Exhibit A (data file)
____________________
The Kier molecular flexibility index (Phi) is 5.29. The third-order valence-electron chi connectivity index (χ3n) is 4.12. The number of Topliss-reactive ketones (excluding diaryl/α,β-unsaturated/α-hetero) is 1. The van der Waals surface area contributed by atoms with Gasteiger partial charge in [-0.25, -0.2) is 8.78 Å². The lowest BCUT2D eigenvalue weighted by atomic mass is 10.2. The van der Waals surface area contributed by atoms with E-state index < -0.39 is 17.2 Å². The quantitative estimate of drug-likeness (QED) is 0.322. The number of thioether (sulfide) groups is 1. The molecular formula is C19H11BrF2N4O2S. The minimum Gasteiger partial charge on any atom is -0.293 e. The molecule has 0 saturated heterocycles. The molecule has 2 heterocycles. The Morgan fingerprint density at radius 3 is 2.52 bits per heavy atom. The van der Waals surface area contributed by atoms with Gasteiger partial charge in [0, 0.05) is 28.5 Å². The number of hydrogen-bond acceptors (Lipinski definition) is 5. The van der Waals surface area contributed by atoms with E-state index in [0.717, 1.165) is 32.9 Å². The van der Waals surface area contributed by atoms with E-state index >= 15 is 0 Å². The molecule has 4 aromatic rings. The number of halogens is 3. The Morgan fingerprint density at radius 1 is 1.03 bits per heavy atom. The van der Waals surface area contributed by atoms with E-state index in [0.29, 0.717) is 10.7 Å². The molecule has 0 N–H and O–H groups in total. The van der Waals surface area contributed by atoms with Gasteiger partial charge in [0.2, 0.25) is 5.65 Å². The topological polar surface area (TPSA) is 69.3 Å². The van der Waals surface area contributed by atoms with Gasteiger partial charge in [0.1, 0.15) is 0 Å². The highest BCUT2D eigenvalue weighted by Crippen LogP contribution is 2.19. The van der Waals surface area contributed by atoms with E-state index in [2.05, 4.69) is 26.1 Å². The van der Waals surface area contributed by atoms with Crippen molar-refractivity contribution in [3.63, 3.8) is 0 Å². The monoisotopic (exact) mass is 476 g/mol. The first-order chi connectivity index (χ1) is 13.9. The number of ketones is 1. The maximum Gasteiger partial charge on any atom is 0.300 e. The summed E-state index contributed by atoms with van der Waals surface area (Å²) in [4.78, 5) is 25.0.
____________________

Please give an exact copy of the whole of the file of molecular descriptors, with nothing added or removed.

The Kier molecular flexibility index (Phi) is 5.29. The third-order valence-electron chi connectivity index (χ3n) is 4.12. The number of Topliss-reactive ketones (excluding diaryl/α,β-unsaturated/α-hetero) is 1. The van der Waals surface area contributed by atoms with Gasteiger partial charge in [-0.25, -0.2) is 8.78 Å². The lowest BCUT2D eigenvalue weighted by atomic mass is 10.2. The van der Waals surface area contributed by atoms with E-state index < -0.39 is 17.2 Å². The quantitative estimate of drug-likeness (QED) is 0.322. The number of thioether (sulfide) groups is 1. The molecular formula is C19H11BrF2N4O2S. The minimum Gasteiger partial charge on any atom is -0.293 e. The molecule has 0 saturated heterocycles. The molecule has 2 heterocycles. The Morgan fingerprint density at radius 3 is 2.52 bits per heavy atom. The van der Waals surface area contributed by atoms with Gasteiger partial charge in [0, 0.05) is 28.5 Å². The number of hydrogen-bond acceptors (Lipinski definition) is 5. The van der Waals surface area contributed by atoms with E-state index in [0.717, 1.165) is 32.9 Å². The van der Waals surface area contributed by atoms with E-state index >= 15 is 0 Å². The molecule has 4 aromatic rings. The number of halogens is 3. The Morgan fingerprint density at radius 1 is 1.03 bits per heavy atom. The van der Waals surface area contributed by atoms with E-state index in [0.29, 0.717) is 10.7 Å². The molecule has 0 N–H and O–H groups in total. The van der Waals surface area contributed by atoms with Gasteiger partial charge in [0.2, 0.25) is 5.65 Å². The topological polar surface area (TPSA) is 69.3 Å². The van der Waals surface area contributed by atoms with Gasteiger partial charge in [0.1, 0.15) is 0 Å². The highest BCUT2D eigenvalue weighted by Crippen LogP contribution is 2.19. The van der Waals surface area contributed by atoms with E-state index in [2.05, 4.69) is 26.1 Å². The van der Waals surface area contributed by atoms with Crippen molar-refractivity contribution in [3.63, 3.8) is 0 Å². The monoisotopic (exact) mass is 476 g/mol. The first-order chi connectivity index (χ1) is 13.9. The number of ketones is 1. The maximum Gasteiger partial charge on any atom is 0.300 e. The summed E-state index contributed by atoms with van der Waals surface area (Å²) in [4.78, 5) is 25.0.